What are the privacy limits when users give permission for an app to access their smartphone’s microphone? A purported class action filed last week by LaTisha Satchell (a New York resident) against the Golden State Warriors (the first NBA franchise employing such an app), Signal360 (the New York-based licensor of the relevant technology) and Yinzcam (the Pennsylvania-based app developer) tackles this issue. Plaintiff filed her complaint in the Northern District of California, asserting violations of the Electronic Communications Privacy Act of 1986 for the class that downloaded the Android version of the Warriors app and for a broader class of those using any Android app with the Signal360 technology.

The Electronic Communications Privacy Act and the Stored Wire Electronic Communications Act are commonly collectively referred to as the Electronic Communications Privacy Act of 1986 (ECPA). The ECPA updated the Federal Wiretap Act of 1968, which applied to the interception of conversations using “hard” telephone lines, but not to the interception of computer and other digital and electronic forms of communication. As amended, the ECPA, protects wire, oral and electronic communications while those communications are being made, are in transit and are stored on computers. The ECPA also applies to email, telephone conversations, and data stored electronically.

The free Warrior’s app at issue allows fans to view live scores and share posts from Warriors games on social media. Although the app requests permission to access fans’ microphones, the app does not disclose that once launched, the app can and does use signals obtained from the device to: (i) track the user’s location, (ii) send targeted advertising material, (iii) and listen to the user’s conversation (and to all other audio transmitted within a radius of the phone). According to the complaint, the app’s capabilities are not restricted to only when the user is engaged but rather continue operating and listening until the app is closed—either when the consumer’s smartphone is turned off or when the consumer “hard closes” the app.

Specifically, Plaintiff alleges:

  1. In 2014, in furtherance of its desire to remain a technological leader among NBA organizations, Golden State partnered with Defendant Signal360 to integrate Signal360’s beacon technology. Beacons are a novel method to track consumers and how they interact with marketing and advertisements. For instance, with beacons, advertisers might be able to discern when a consumer is looking at a specific billboard—something previously unprecedented. With the App, Signal360’s software allows Golden State to target specific consumers and send them tailored content, promotions, or advertisements based on their location.
  2. The App determines a consumer’s precise location by listening for nearby Signal 360 audio beacons by (secretly) activating a consumer’s smartphone’s built-in microphone (“Microphone”). With the Microphone activated, the App listens to and records all audio within range—including consumer conversations. If the App “hears” one of Signal360’s beacons it may display an ad to the consumer or simply send that information to Signal360.
  3. Even more disconcerting, the App turns on the Microphone (listening in and recording) any time the App is running. No matter if a consumer is actively using the App or if it is merely running in the background: The App is listening.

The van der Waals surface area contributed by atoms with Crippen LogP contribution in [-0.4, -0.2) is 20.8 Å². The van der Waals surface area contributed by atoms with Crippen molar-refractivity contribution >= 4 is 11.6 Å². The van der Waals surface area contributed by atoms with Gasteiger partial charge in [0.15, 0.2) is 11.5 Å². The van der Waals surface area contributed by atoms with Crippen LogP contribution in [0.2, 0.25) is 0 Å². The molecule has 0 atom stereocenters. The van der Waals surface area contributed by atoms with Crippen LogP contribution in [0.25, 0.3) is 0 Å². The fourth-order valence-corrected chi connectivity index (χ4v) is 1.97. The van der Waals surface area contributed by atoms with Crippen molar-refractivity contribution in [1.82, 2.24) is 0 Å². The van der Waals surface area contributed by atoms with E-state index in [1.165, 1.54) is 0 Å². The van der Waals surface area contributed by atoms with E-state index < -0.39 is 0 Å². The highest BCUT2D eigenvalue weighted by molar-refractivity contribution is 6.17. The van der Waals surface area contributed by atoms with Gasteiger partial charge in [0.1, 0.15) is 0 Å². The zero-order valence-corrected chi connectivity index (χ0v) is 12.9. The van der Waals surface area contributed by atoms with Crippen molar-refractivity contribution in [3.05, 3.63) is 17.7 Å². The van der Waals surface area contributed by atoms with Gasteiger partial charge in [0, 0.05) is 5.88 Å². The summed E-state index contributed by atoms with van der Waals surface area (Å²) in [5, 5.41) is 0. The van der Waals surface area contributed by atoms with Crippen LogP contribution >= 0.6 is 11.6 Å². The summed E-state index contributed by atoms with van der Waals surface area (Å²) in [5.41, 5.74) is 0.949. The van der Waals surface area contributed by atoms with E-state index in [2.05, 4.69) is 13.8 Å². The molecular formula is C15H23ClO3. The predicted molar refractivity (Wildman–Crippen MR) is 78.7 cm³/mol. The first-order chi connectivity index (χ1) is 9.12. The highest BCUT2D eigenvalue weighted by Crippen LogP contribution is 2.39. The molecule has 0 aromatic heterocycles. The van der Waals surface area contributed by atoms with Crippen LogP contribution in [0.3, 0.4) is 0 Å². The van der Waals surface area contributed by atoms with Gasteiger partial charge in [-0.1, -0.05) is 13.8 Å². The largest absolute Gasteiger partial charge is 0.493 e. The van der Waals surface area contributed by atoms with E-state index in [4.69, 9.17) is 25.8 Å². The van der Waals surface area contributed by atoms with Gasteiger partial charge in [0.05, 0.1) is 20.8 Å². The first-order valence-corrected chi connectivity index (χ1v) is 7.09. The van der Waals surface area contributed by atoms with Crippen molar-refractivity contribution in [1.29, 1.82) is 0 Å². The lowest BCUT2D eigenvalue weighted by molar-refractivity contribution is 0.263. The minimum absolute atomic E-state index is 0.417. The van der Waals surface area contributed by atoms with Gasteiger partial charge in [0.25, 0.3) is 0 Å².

The Complaint asserts ECPA claims for each class for allegedly intercepting (by listening in and recording) Plaintiff’s and the class’s private conversations, including oral communications, where Plaintiff and the class expected such communications were and would remain private. Plaintiff seeks injunctive relief to prevent Defendants from continuing to listen to and record consumer conversations and statutory damages equal to “the sum of actual damages suffered plus any profits defendants earned through their unlawful conduct” or “$100 per class member per day of the defendants’ violations, or $10,000 per class member,” whichever is greater.

The Satchell case remains in the pleading stages and as such it is still too early to evaluate the merits of this complaint. If, however, the intercepting and recording of oral communications allegations without consent are proven to be true, such actions would constitute serious violations of the ECPA. In addition to the legal implications, it will be interesting to see how fans react to this news. Some may care enough to stop using the app. However, one-click purchasing and the camaraderie of sharing on social media seems to have forever raised the tolerance for what consumers are willing to disclose with their mobile devices; for many, the allure of convenience and community outweigh privacy concerns. Fan-based apps for sports teams, TV shows and reality TV characters arguably inspire even more intense loyalty than retail chains, and these serious fans are not likely to stop using their mobile devices to check on their teams or for news on cult favorite TV cliffhangers. (Consider Kimojis, which require access to everything on your phone, including credit card data and purchases.)

Cases like Satchell vs Sonic Notify remind us that the battle to better target and track consumers is as fierce in its own way as any cyber jousting between nations, and that the most important coming battles over personal privacy may well occur in relation to one’s favorite team, TV show or tennis shoe.